Marlin emphasized they put forth a strong evangelistic approach at the meetings.
"One of the toughest parts is meeting the needs of family members of someone who has died of AIDS and was not a Christian," he said, "because I don't know how to give them hope."
In December, 1995, six months before Mike's death, the Home Mission Board (now North American Mission Board) filmed Mike's Story, as a part of the Missions USA Video Magazine. The video has been expanded with out-takes from the interview with Mike.
In addition to the nine-minute Mike's Story, the video includes a segment For Those Who Struggle with Homosexuality, which uses quotes from Mike to help those who struggle see there is hope and healing, and Understanding Homosexuality, with quotes to help pastors, youth directors, counselors, and parents understand the sources of the choice of a homosexual lifestyle to enable them to better minister.
Marlin said the video, the support group, and the family's testimony of their walk through AIDS are ways to "keep Mike's story going."
"It's not for the purpose of lifting Mike up, but to get the message across that you can change from homosexuality."
For a copy of the video Hope for the Homosexual, contact the Customer Service Center at 1-800-223-1123.
For information on AIDS support groups, contact:
First Stone Ministries
1330 N. Classen Blvd., Suite G-80
Oklahoma City, OK 73106
Deliverance from Homosexuality
Accounts like Mike Hawkins' story are becoming more frequent. In fact, thousands have been delivered from homosexuality, and the message of freedom is spreading.
One of the messengers is Michael Johnston, a former homosexual with AIDS. Johnston, president of Kerrusso Ministries, serves as national chairman of The National Coming Out of Homosexuality Day, an annual event designed to counter the pro-homosexual claims of militant gay-rights organizations and introduce homosexuals to the One who can deliver and heal — Jesus.
"There are thousands of men, women and young people who have rejected a homosexual identity and gone on to live healthy normal lives," Johnston said regarding the campaign. He readily acknowledges that the walk out of homosexuality can be a difficult one. "These individuals desperately need to know that they are not alone and that many are willing to guide and encourage them." Johnston walked away from homosexuality in 1988 after living for eleven years as an active homosexual.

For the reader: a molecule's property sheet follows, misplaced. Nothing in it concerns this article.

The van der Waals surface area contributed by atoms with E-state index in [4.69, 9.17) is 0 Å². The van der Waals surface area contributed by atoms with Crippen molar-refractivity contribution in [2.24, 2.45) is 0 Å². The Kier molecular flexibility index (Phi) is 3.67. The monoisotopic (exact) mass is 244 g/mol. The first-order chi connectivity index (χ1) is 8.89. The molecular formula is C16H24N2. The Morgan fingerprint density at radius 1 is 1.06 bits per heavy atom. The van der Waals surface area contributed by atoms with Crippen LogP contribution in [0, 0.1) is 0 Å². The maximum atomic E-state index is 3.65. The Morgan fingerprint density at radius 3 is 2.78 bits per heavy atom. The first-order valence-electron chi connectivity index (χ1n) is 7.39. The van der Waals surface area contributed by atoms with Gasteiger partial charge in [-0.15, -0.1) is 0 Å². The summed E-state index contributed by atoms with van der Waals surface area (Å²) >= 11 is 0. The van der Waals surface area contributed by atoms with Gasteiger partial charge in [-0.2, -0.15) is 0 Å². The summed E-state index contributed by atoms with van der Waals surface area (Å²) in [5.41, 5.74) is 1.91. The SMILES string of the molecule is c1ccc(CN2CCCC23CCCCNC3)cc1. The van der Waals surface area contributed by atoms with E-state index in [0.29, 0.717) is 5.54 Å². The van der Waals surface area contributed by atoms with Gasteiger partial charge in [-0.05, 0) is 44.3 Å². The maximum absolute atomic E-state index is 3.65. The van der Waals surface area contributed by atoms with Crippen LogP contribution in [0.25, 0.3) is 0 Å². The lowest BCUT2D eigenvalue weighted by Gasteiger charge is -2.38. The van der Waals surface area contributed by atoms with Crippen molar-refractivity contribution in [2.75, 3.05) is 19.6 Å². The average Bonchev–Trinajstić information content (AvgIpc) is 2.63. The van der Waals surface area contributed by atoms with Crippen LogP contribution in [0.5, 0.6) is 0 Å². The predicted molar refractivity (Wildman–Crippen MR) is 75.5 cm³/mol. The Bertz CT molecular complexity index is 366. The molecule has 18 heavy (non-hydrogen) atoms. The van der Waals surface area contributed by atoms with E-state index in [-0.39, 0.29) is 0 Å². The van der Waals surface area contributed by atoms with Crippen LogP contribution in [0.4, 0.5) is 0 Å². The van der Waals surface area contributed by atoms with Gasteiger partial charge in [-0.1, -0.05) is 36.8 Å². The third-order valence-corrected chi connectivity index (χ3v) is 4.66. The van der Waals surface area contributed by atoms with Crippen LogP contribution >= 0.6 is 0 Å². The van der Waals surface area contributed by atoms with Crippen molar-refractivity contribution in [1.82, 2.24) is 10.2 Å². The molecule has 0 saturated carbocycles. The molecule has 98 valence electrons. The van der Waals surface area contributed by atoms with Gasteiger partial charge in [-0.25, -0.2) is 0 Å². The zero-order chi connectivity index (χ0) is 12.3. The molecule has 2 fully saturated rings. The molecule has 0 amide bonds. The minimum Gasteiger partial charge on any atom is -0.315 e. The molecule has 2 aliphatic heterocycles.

Since rejecting homosexuality and embracing Christ, Johnston has devoted his life to spreading the good news of Jesus and combating the claims of pro-homosexual activists. He has served as chair of a political action committee opposed to pro-homosexual policies, and currently serves on the steering committee for the National Campaign to Protect Marriage. He is also host and producer of Truth Under Fire, a weekly radio broadcast dedicated to monitoring the homosexual movement in America and providing ministry to individuals, and family and friends of those, struggling with homosexuality.
Calvary Baptist Church in Beaumont, Texas, featured Johnston in two television ads which aired during the controversial "coming out" episode of Ellen. In one ad, Johnston described homosexuality as a lie, and Jesus, who is Truth, as the key to freedom. In the second, he chided those who would hide the grave threat of AIDS behind the humor of a sitcom.
In advance of The National Coming Out of Homosexuality Day on October 11, observed at simultaneous rallies in Seattle, Wash. and at Harvard University, Johnston said, "Homosexual activists are promoting a lie. The idea that anyone is uncontrollably driven by sexual desire or that deviant sexual desire is an acceptable foundation for public policy denigrates the individual and makes a mockery of legitimate civil rights struggles."
For more information on Kerusso Ministries, contact them at:
P.O. Box 2399
Newport News, VA 23609
e-mail: [email protected]